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Must Sees in Palermo

  • Santissima Trinita alla Magione Church, built in the 12th century, Norman style of architecture
  • Fontana Pretoria-gorgeous 16th-century fountain, sculpted by Francesco Camilliani with many mythological beings
  • San Giovanni degli Eremiti-12th-century Norman church; features the distinctive red domes, arched windows and nearby cloister
  • Zisa-12th-century Moorish castle
  • La Cala Harbor
  • Teatro Politeama-grand concert hall
  • Teatro Massimo-famous neoclassical opera house

The ancient gateway to Sicily

Beautifully situated on the Bay of Palermo is a dazzling city where Norman, Arab, Roman, and Greek culture converge.

Palermo’s scenic surroundings are no less amazing with a flow of fertile plains, citrus groves, and mountains melding together into the lush green of the Sicilian isle.

Palermo is a microcosm of Sicily. Ethnically you will see a mixture of fair-skin, blue-eyed people along with others of a darker olive complexion and jet-black hair. You will notice western style castles evocative of northern France paired with architecture that is decidedly Arab. Such a duality infused with healthy doses of Ancient Greek and Roman influences makes Palermo one of Italy’s most enthralling cities, offering guests some of the Sicily’s best museums, art, churches, and cuisine.

History & Culture

Palermo is in northwest Sicily, just off the "toe" of the Italian mainland boot. Palermo mixed cultural heritage is a resulted of the multitude of nations that have spent millennia fighting over its beautiful and strategic soils. In ancient times Palermo has passed under rule of the Phoenicians, Greeks, Carthaginians, and Romans; and in medieval times, most notably during the Crusades, the Normans and the Arabs spent years warring over it. Eventually would be incorporated into the Bourbon Kingdom of Naples until 1860 when it was unified into Italy.

With over a million residents, picturesque Palermo in modern times is an eclectic mix of tradition and progress. Appreciating the resulting gems of its past and present is as easy as taking a casual walk through its streets, passing the mixed architecture of the Arab and Normans, its exotic gardens, palaces, piazzas, and churches. Palermo’s patron saint, St. Rosalia, is honored each year on July 14 during what is called the Festino. During the ceremony a procession moves through the city to remember St. Rosalia, who was believed to have freed Palermo from the Black Death in 1634. Palermo also has a strong Jewish heritage, which is reflected in the Hebrew inscriptions and the Star of David present on structures throughout the city.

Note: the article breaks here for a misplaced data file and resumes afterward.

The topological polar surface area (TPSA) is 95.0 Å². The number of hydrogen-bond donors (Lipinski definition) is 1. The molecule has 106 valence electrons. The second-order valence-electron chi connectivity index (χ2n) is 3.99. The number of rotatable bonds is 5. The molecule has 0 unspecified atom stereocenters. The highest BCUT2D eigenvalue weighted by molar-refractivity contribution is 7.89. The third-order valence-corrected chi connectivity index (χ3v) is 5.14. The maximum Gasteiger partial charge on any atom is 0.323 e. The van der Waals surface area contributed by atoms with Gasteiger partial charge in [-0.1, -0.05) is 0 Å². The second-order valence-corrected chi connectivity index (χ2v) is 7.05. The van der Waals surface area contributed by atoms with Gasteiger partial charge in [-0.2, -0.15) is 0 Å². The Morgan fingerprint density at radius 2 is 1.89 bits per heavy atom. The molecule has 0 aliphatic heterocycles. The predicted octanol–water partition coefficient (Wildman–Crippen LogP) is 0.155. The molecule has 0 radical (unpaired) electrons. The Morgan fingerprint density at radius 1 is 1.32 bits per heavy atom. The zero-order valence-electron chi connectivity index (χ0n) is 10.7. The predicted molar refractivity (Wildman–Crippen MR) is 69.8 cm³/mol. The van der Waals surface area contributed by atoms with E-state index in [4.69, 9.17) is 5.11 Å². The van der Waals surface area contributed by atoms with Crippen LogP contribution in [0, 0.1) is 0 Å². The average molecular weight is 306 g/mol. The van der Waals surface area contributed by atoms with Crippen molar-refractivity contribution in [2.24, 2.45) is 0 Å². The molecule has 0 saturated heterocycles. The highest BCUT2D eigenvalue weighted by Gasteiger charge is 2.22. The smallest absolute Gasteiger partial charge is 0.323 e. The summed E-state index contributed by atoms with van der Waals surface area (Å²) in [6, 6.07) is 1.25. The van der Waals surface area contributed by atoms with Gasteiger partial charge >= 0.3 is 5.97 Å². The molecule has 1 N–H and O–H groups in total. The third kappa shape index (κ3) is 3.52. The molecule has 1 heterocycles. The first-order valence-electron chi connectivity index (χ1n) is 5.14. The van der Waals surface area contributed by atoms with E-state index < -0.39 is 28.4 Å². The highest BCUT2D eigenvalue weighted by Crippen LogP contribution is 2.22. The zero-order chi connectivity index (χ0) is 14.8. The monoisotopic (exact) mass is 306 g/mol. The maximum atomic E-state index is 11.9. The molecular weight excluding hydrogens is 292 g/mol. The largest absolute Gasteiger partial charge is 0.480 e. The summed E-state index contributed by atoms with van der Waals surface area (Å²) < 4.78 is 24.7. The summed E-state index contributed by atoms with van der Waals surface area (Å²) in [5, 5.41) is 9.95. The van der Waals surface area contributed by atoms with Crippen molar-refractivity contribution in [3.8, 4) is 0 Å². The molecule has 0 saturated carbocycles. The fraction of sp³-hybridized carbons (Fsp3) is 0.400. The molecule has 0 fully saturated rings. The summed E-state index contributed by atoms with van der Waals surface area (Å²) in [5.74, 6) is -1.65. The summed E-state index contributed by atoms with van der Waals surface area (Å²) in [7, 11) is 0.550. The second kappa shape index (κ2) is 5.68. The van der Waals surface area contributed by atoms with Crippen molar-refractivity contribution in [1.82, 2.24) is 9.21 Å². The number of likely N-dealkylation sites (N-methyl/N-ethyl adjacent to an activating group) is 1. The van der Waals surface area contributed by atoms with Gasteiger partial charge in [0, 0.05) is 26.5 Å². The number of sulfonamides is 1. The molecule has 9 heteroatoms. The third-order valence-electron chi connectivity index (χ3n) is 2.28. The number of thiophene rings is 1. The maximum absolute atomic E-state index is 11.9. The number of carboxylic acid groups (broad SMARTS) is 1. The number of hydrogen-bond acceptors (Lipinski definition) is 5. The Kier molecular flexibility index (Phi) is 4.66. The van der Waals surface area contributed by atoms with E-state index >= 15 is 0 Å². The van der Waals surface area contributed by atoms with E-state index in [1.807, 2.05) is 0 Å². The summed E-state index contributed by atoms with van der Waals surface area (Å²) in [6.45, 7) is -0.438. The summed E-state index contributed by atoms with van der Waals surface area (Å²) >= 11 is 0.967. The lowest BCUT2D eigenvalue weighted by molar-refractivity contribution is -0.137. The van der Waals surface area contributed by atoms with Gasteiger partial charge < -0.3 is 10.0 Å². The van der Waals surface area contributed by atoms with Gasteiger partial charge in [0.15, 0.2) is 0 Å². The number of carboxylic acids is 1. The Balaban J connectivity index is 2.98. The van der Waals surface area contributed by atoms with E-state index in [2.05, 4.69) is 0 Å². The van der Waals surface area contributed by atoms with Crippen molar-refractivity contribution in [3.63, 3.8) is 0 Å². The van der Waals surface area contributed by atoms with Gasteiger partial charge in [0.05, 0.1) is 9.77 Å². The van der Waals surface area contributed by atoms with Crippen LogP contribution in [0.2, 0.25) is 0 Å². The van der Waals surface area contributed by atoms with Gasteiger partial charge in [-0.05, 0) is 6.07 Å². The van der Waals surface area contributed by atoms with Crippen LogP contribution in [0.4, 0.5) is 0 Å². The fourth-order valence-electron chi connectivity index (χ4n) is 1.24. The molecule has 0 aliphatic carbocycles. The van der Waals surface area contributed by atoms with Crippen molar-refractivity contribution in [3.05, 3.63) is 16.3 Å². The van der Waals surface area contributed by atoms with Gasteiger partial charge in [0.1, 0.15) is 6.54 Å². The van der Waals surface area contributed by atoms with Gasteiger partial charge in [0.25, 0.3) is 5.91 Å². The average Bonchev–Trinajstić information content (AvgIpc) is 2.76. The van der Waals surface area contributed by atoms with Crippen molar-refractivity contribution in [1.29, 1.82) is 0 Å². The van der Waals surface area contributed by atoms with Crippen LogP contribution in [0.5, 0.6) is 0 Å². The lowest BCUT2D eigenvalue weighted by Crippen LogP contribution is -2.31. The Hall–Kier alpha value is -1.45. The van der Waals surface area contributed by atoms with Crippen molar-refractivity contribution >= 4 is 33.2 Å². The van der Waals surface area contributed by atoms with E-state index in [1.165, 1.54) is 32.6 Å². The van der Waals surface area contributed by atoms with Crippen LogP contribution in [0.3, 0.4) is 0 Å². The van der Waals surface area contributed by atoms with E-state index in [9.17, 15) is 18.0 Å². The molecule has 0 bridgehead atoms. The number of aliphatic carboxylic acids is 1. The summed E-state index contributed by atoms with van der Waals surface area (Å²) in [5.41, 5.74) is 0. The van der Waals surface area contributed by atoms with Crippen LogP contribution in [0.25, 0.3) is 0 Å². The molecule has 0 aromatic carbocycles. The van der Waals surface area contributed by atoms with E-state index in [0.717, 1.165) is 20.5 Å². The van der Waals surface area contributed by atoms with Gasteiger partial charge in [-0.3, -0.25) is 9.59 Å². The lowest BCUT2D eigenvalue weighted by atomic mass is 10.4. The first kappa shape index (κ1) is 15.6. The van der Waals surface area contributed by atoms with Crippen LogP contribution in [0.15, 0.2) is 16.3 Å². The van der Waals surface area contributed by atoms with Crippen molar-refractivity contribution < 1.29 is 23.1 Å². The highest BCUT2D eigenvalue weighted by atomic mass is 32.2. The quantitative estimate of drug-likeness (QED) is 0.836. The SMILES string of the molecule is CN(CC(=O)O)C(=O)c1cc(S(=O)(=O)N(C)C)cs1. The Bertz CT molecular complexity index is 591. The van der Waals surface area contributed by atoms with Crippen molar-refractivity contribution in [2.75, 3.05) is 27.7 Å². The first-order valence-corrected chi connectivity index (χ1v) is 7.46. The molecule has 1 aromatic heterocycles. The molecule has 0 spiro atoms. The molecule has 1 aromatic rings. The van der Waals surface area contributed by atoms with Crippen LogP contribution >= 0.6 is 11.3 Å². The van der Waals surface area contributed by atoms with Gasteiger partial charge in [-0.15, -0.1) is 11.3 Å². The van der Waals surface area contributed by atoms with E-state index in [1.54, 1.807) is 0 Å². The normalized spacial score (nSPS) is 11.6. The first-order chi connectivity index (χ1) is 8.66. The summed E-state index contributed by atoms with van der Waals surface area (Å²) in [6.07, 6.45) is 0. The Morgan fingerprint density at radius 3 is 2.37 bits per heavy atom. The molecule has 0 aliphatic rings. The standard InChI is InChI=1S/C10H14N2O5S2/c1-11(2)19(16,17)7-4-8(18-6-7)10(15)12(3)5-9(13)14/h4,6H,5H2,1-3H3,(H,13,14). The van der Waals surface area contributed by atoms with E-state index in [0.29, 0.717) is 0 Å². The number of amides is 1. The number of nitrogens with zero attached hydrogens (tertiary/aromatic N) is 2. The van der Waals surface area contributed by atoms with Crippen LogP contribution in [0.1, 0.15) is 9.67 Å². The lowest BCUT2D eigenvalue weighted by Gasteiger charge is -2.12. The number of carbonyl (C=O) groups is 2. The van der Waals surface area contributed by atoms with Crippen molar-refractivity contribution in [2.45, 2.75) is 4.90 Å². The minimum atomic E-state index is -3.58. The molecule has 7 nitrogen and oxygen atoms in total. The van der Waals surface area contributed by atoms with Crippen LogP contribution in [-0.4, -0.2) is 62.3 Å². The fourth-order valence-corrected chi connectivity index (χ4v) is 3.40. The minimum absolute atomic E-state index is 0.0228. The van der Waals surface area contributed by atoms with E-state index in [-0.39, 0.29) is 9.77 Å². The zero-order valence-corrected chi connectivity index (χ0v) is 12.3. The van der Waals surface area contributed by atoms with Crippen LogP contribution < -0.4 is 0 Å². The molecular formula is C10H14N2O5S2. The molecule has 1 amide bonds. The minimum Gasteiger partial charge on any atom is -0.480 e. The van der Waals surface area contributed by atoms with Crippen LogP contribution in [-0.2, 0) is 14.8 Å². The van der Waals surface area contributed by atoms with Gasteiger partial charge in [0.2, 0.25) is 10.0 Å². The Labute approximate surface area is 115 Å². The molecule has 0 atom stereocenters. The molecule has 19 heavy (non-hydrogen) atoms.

Palermo will particularly excite art lovers. Chief of all the museums are the International Marionettes Museum (featuring 3,500 puppets, many artisan crafted), the Regional Archeological Museum, the Museum of Islam (with examples of the ancient Arab culture), and the Sicily Regional Gallery (ancient paintings, pottery and sculpture). Further exploration of the city will reveal its amazing stucco oratories, baroque palaces, and medieval mosaics. Lastly, embracing its Arab roots, Palermo’s markets are quite the cultural site, with merchants hawking the finest of goods, from food items (particularly seafood and spices) to crafts, in the Old Town.

Shopping, Festivals & Cuisine


Like the city itself, the markets in Palermo are a dizzying array of selections in food, fabrics, clothes, crafts and treasures. A shopper may find hand-crafted jewelry; gourmet shops offer stuffed vegetables, dried tomatoes, fish, and other Sicilian specialties. Some famous shopping areas include Via della Libertà and La Vucciria. Keep in mind that the markets get more crowded as the morning goes into afternoon. Off the Piazza San and Via Roma, the white stones of La Vucciria is festooned with vendors with fresh food-vegetables and fruits, spices, meats and seafood, as well as clothes and artworks.